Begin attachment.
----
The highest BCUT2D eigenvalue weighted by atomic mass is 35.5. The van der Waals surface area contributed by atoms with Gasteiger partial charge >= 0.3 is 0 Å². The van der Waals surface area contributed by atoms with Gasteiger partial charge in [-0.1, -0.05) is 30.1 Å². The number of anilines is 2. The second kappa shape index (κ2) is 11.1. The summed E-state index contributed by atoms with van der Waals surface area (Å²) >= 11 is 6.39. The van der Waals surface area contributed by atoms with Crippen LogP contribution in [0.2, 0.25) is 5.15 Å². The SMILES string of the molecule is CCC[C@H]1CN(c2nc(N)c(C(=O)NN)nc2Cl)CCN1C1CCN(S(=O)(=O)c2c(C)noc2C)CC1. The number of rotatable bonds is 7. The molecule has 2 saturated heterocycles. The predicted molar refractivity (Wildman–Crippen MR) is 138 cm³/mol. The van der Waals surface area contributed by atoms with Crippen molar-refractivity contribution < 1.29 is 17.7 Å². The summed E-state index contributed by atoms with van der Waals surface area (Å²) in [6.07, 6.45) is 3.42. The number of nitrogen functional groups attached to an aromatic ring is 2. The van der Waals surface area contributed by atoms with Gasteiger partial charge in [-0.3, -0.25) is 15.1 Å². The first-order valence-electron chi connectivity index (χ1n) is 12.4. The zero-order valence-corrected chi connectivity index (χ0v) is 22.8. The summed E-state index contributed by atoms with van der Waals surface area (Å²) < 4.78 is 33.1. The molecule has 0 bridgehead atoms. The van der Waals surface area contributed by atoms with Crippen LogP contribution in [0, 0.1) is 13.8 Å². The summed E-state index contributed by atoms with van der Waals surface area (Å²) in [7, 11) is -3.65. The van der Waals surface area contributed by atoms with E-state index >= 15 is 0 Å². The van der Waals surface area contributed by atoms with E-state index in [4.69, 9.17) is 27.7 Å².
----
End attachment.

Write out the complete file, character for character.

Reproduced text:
The highest BCUT2D eigenvalue weighted by atomic mass is 35.5. The van der Waals surface area contributed by atoms with Gasteiger partial charge >= 0.3 is 0 Å². The van der Waals surface area contributed by atoms with Gasteiger partial charge in [-0.1, -0.05) is 30.1 Å². The number of anilines is 2. The second kappa shape index (κ2) is 11.1. The summed E-state index contributed by atoms with van der Waals surface area (Å²) >= 11 is 6.39. The van der Waals surface area contributed by atoms with Crippen LogP contribution in [0.2, 0.25) is 5.15 Å². The SMILES string of the molecule is CCC[C@H]1CN(c2nc(N)c(C(=O)NN)nc2Cl)CCN1C1CCN(S(=O)(=O)c2c(C)noc2C)CC1. The number of rotatable bonds is 7. The molecule has 2 saturated heterocycles. The predicted molar refractivity (Wildman–Crippen MR) is 138 cm³/mol. The van der Waals surface area contributed by atoms with Crippen molar-refractivity contribution < 1.29 is 17.7 Å². The summed E-state index contributed by atoms with van der Waals surface area (Å²) in [6.07, 6.45) is 3.42. The number of nitrogen functional groups attached to an aromatic ring is 2. The van der Waals surface area contributed by atoms with Gasteiger partial charge in [-0.3, -0.25) is 15.1 Å². The first-order valence-electron chi connectivity index (χ1n) is 12.4. The zero-order valence-corrected chi connectivity index (χ0v) is 22.8. The summed E-state index contributed by atoms with van der Waals surface area (Å²) < 4.78 is 33.1. The molecule has 0 bridgehead atoms. The van der Waals surface area contributed by atoms with Crippen LogP contribution in [0, 0.1) is 13.8 Å². The summed E-state index contributed by atoms with van der Waals surface area (Å²) in [7, 11) is -3.65. The van der Waals surface area contributed by atoms with E-state index >= 15 is 0 Å². The van der Waals surface area contributed by atoms with E-state index in [4.69, 9.17) is 27.7 Å².